Often in a given scenario of use case, the practitioner would perform some capacity planning and cater for the computing resources needed at a slightly higher amount, to give some buffer or leeway. However, we might run to an event where the computing resources is over subscribed. In the setup of the management server for CloudStack 4.2, we might run to an event that requires the engineer to increase the hard disk capacity for both the primary and secondary storage. Assuming having to physical access to the physical blade servers, adding more hard disk capacity can be as simple as plugging more hard disks. provisioning gets complicated when storage is virtualized, and with the virtual machine created in the hypervisor with XenServer 6.2.
The following steps are necessary to resize by increasing the hard disk capacity of a virtual machine residing in XenServer 6.2 as the hypervisor.
First, power off the VM. I like to create a backup of my VM before I perform anything drastic. At such, any awkward situation that requires a save, the backup is to the rescue. To resize hard disk of the VM, From XenCenter, select the corresponding VM and click properties. Change the size of the hard disk accordingly. Here the size is increased to 28GB.
Then, restart the corresponding VM. From here, we will be using the "fdisk" commands on centos6 to manipulate the VM's resources.
Take a look of the VM's hard disk with "fdisk -l" or "fdisk /dev/xvda"
Observe the total capacity of this newly resize hard disk, and also the location of the device created. note that in centos6, /dev/xvda2 is not automatically resize to the new capacity.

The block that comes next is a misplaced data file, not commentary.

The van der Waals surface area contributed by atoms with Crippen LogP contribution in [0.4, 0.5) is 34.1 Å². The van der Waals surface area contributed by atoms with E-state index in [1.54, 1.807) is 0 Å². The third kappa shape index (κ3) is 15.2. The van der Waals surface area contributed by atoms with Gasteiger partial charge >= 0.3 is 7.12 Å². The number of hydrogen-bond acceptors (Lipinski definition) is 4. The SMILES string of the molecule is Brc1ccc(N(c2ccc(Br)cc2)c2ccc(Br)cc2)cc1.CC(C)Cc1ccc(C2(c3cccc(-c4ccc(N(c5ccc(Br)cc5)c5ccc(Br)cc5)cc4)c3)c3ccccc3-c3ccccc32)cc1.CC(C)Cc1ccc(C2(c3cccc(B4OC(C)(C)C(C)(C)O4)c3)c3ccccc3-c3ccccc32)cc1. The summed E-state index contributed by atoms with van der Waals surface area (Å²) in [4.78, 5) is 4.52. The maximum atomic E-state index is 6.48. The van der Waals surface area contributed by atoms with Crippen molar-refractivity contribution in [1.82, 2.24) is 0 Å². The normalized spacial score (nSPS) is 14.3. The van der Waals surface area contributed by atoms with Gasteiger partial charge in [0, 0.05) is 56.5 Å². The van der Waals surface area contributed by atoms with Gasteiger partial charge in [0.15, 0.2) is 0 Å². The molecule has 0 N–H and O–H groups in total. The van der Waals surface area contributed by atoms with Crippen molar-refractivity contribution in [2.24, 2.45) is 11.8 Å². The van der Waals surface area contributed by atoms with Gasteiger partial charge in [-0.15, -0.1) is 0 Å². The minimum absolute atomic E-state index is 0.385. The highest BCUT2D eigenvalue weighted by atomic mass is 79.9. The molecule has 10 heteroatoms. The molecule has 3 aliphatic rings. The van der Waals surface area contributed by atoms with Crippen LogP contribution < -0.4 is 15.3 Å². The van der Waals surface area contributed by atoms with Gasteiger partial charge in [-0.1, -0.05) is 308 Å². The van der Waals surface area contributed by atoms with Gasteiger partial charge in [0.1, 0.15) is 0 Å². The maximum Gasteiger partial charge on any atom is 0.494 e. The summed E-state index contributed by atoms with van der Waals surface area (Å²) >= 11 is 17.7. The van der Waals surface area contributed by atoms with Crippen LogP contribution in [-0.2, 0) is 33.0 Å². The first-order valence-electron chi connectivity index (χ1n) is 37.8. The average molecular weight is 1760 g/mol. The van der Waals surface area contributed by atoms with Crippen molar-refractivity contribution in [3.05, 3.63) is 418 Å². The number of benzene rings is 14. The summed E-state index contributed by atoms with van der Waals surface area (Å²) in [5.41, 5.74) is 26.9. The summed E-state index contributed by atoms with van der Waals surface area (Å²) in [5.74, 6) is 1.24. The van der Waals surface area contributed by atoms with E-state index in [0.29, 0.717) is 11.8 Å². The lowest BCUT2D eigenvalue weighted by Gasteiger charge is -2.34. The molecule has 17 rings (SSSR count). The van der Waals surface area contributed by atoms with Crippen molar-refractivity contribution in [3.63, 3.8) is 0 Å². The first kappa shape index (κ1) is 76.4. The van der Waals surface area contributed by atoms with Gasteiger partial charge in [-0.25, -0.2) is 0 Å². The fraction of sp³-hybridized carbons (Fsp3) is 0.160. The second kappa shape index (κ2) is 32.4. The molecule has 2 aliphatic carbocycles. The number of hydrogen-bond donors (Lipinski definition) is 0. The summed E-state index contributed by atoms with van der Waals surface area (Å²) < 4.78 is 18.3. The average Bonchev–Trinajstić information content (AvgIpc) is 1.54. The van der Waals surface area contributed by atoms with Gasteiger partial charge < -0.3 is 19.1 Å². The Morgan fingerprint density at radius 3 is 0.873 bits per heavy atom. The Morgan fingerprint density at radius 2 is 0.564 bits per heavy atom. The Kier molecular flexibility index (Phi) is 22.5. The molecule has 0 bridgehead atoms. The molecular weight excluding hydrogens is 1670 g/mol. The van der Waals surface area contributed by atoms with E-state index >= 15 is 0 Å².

The trick here is to create a new primary partition called "/dev/xvda3", and then allocate the subsequent capacity form 1046 onwards to 30064771072. All these can be done with the "fdisk suite of command". use the "m" for the menu of the fdisk.
After creating the new partition, verify the new partition. All these are not done yet. The partition tables need to be written out.
This is not the end of resizing the hard disk for a VM in XenServer 6.2 hypervisor yet.
The unique-ness of centos6 as compared to ubuntu when it comes to disk management, centos6 requires the linux volume group "VolGroup" to be extended with the new physical device "/dev/xvda3". then the centos6 "home" folder that is residing at "/dev/VolGroup/lv_root" need to be extended with the newly acquired physical volume.
note the +20G parameter used caused some errors, because of insufficient disk blocks.
That is not the end of it yet. The file system is not updated with the latest disk capacity and need to be resized with command "resize2fs".
A final check to ensure the newly created hard disk capacity is available.
method1: use a BJT switch made of transistor (such as 2N2222, ULN2003A. etc) to switch "high load" (e.g load exceeding arduino's rating). more here: http://whites.sdsmt.edu/classes/ee320/notes/320Lecture24.pdf
method2: use a Pull Up Resistor (or pull down resistor, which ever convenien) on Input pins. More here: https://learn.sparkfun.com/tutorials/pull-up-resistors/what-is-a-pull-up-resistor
method3: always check POLARITY of Supply
method4: Arduino is DC. IF want to control AC or higher load DC than the ones recommended for Arduino, use a SSR (Solid State Relay) or Mechanical Relay. More here: http://shin-ajaran.blogspot.sg/2011/10/arduino-solid-state-relay-ssr.html
method5: always check input (and also output) rating (e.g voltage, current, polarity) of the electronic components to used with arduino.
method6: check for common ground connectivity for all electronic components
method7: always TURN OFF supply to an arduino when connecting electronic compoents to arduino.
method8: use a diode (e.g IN4148) to ensure electrical signal (e.g current) only flow one direction
method9: use a logic level shifter connecting devices with different logic levels e.g 3.3v, 5v and 15v.
method10: always check circuitry and check again before turning on.